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Quick Tip: Burn Your CDs Correctly


The internet is a the world of MP3s. Due to our need for things to go smoother and faster we tend to sacrifice quality in order for us to get things now. This is evidenced in the compression of MP3 files on MySpace and the heavily compressed YouTube videos we all love to watch (and upload ourselves).

Since we want to reach a growing number of people, we don't want to run the risk of our target listener to get bored with loading a video or a song of ours. Regardless of how high the quality of your music sounds, the average listener on the internet doesn't really care if it's lossless WAV or highly compressed MP3s. Just like you, they want their music, and they want it now.

But that doesn't mean you should discard quality in other situations. Just because you upload 192kbps MP3s (or god forbid 128kbps) to the internet for mass listening doesn't mean you shouldn't push quality whenever you get the chance. I've had many situations where I've been handed CD playbacks to play for lead singers at a concert that sounded absolutely horrible coming through a big PA system.

By all means, if you have the chance to avert being handed CDs that are actually just burned MP3 files please do so. MP3 can sound exponentially worse coming through a big speaker system, so you should do everything in your power to get a correctly burned, quality CD. But how?

WAV and MP3 comparison

CDs sound better because the bit rate is higher and it isn't compressed as much. The bit rate for a typical 44.1kHz/16 bit CD is 1.411kbps. Compared to the former standard of a 128kbps you can see clear as day how much better a CD should therefore sound. The compression ratio from a CD to 128kbps MP3 is 11:1.

Let's put this in perspective. An MP3 sounds eleven times worse than its CD equivalent. So there is no wonder it sounds bad when played through your rocking PA system. A great PA is not going to help with reproducing frequencies that aren't there anymore.

What do I mean aren't there anymore?

By using complicated compression methods an MP3 is a stripped down version of a WAV file. Meaning that the frequencies are analyzed, some are discarded and are allowed to stay. And with a compression ratio of 11:1, it could be said that with every frequency allowed to stay, eleven are thrown away. Theoretically anyway, and to me that sounds pretty bad.

Burn CDs Correctly

Make sure that next time you are creating CDs, or are instructing an artist to burn a CD to be used for playback that there are actual WAV files being burned, not heavily compressed MP3s. Logic allows you to bounce directly to MP3 and many take this route automatically without thinking. When you are going to burn a track from your DAW make sure it is set at 44.1kHz WAV file at 16 bit. That's the correct settings for directly burning them to CD.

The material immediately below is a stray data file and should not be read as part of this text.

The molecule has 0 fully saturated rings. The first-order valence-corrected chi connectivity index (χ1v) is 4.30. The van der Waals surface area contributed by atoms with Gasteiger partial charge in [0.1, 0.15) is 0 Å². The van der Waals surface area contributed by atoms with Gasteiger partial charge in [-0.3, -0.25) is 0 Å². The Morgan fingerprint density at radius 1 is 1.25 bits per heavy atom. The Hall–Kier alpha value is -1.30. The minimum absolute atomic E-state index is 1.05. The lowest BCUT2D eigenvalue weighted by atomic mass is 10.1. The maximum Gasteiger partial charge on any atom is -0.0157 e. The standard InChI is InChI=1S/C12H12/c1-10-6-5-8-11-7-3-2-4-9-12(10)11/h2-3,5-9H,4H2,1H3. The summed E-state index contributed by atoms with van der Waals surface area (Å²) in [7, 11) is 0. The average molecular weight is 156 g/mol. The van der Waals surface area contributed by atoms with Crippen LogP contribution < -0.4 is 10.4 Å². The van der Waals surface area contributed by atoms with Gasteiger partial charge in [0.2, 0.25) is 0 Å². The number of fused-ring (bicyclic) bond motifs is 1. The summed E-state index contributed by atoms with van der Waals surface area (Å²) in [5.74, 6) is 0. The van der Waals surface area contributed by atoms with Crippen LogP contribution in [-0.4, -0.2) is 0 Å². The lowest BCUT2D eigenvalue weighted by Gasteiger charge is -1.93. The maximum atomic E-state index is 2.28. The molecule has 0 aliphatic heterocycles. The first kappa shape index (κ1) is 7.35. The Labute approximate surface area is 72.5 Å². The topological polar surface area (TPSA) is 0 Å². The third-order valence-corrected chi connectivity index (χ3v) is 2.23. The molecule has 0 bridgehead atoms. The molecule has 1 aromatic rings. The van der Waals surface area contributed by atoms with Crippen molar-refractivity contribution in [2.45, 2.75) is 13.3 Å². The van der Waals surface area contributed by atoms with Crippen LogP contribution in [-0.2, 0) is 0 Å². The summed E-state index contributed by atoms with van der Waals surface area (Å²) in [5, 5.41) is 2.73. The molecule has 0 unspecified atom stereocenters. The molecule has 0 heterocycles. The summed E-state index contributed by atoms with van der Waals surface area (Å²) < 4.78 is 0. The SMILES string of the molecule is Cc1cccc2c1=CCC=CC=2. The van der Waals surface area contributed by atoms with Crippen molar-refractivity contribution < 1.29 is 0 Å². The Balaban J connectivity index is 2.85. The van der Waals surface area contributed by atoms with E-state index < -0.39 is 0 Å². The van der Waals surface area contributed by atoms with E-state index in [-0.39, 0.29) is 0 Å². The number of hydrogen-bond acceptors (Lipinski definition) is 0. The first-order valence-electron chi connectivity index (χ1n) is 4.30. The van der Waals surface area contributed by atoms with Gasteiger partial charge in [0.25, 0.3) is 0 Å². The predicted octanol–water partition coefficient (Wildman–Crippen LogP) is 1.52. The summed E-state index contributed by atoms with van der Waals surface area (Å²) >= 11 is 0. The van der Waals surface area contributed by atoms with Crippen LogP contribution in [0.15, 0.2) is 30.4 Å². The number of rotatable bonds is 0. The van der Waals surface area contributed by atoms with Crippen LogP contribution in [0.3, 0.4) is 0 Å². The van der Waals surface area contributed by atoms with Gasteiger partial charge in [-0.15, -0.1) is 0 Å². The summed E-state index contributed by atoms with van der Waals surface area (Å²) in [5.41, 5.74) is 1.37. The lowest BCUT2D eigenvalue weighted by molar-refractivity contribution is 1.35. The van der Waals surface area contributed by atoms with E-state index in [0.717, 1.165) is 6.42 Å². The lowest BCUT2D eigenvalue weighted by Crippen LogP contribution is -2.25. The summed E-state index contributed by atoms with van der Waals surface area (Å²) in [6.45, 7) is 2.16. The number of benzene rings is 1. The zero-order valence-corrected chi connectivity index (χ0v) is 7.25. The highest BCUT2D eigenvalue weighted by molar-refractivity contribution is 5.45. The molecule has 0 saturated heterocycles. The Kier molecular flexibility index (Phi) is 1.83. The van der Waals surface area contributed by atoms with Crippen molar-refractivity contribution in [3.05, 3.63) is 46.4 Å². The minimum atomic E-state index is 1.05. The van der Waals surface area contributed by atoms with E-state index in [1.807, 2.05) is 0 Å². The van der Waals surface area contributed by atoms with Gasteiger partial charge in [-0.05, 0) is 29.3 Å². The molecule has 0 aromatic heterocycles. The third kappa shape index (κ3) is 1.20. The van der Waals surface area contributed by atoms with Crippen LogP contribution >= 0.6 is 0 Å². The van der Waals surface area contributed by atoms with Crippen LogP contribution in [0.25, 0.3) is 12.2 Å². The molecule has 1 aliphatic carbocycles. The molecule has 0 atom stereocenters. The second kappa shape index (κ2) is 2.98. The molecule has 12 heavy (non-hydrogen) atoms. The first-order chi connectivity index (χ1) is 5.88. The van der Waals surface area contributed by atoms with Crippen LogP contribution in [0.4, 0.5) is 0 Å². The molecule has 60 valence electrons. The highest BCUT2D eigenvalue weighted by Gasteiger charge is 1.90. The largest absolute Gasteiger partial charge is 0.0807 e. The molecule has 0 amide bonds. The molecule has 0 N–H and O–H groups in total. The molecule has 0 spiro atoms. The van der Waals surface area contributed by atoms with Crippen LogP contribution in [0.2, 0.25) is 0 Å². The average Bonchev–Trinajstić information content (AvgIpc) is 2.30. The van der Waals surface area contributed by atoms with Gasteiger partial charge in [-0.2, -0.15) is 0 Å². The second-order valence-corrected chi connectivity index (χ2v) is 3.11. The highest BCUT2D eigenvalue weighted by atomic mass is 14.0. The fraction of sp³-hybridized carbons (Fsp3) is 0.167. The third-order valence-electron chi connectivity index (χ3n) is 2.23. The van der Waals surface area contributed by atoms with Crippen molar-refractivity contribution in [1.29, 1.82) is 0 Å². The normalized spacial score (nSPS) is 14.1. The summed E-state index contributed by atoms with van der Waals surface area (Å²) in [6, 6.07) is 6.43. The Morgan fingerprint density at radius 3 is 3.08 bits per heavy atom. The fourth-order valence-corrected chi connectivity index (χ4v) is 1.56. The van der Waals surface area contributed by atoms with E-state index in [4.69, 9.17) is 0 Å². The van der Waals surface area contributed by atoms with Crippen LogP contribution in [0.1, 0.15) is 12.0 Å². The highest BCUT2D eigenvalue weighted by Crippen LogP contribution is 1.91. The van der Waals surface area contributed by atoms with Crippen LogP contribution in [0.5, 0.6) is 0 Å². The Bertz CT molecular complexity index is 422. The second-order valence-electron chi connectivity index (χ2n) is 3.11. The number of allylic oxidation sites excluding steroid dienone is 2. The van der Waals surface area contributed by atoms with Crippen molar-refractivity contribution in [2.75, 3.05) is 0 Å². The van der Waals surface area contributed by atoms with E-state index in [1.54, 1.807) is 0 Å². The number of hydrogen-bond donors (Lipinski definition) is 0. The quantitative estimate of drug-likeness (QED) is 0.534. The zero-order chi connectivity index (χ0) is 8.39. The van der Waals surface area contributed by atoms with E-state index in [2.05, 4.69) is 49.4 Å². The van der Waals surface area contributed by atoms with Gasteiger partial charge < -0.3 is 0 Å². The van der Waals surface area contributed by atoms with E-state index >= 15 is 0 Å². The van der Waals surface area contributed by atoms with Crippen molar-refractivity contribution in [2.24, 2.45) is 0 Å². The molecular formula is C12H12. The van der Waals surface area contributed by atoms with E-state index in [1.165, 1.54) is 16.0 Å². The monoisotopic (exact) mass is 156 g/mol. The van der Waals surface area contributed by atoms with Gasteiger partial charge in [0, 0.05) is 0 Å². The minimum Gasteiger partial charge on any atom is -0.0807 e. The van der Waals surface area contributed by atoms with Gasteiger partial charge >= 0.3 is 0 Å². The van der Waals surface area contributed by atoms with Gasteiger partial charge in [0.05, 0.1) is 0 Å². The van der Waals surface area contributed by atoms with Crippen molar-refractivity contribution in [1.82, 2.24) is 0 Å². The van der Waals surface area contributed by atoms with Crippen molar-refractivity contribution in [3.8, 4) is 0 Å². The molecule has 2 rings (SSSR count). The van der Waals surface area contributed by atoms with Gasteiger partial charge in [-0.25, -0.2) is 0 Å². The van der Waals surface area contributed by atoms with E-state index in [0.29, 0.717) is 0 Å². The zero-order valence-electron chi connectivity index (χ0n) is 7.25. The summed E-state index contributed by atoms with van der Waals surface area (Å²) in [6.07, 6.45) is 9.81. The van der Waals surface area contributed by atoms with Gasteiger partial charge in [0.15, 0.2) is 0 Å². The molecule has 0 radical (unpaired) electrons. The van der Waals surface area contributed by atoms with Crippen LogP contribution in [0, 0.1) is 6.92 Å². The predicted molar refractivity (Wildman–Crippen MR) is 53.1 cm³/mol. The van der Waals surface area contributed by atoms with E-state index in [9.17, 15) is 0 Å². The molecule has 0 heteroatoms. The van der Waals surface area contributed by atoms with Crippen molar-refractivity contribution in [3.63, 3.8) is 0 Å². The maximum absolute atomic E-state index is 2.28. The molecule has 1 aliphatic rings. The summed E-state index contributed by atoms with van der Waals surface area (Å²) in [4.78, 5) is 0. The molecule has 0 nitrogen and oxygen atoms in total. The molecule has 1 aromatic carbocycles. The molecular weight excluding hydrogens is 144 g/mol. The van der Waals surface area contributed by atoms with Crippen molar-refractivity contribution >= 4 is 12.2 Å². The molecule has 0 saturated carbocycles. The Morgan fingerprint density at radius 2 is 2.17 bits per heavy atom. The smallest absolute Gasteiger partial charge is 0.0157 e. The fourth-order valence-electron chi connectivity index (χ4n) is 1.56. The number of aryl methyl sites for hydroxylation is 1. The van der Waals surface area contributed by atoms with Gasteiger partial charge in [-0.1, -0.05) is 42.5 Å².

Sometimes people rip their CDs into iTunes using the default encoder, or choosing MP3 encoding in the preferences. Then they thoughtlessly burn these MP3s to disc again without thinking about the loss in quality they have created with encoding them in the first place. This is what happens sometimes when an artist gives you his playback. It's usually a burned copy of the master tracks that were ripped into the computer. Be wary of this. It won't sound good. Make sure they are giving you the best quality possible, if only for their own sake.

Also, when burning multiple tracks be sure to burn it at the lowest possible speed. The same artist I talked about above decided it would be a good idea to burn MP3s at the highest possible speed. Double trouble! I didn't realize until it was too late. Not only did the backing track sound sub-par, but the first two songs of the CD skipped due to the speed of the burning process. And to put things into perspective, who does the audience blame when a CD skips at a concert? Definitely not the artist...


Next time you are ripping your CDs, putting them on the internet or burning them to be played, keep in mind the various uses it will have. An MP3 on the internet is going to be fine, since that's the standard format there anyway. I listen to my 192kHz MP3s on iTunes when working since I just like to have a little background music when working.

But when I want to listen to music I try to listen to CD quality music (or vinyl even!), or rip my music at 320kHz, which is as close to CD quality as an MP3 can become. So although you can get away with a little less quality in some situation, please don't disregard it completely.

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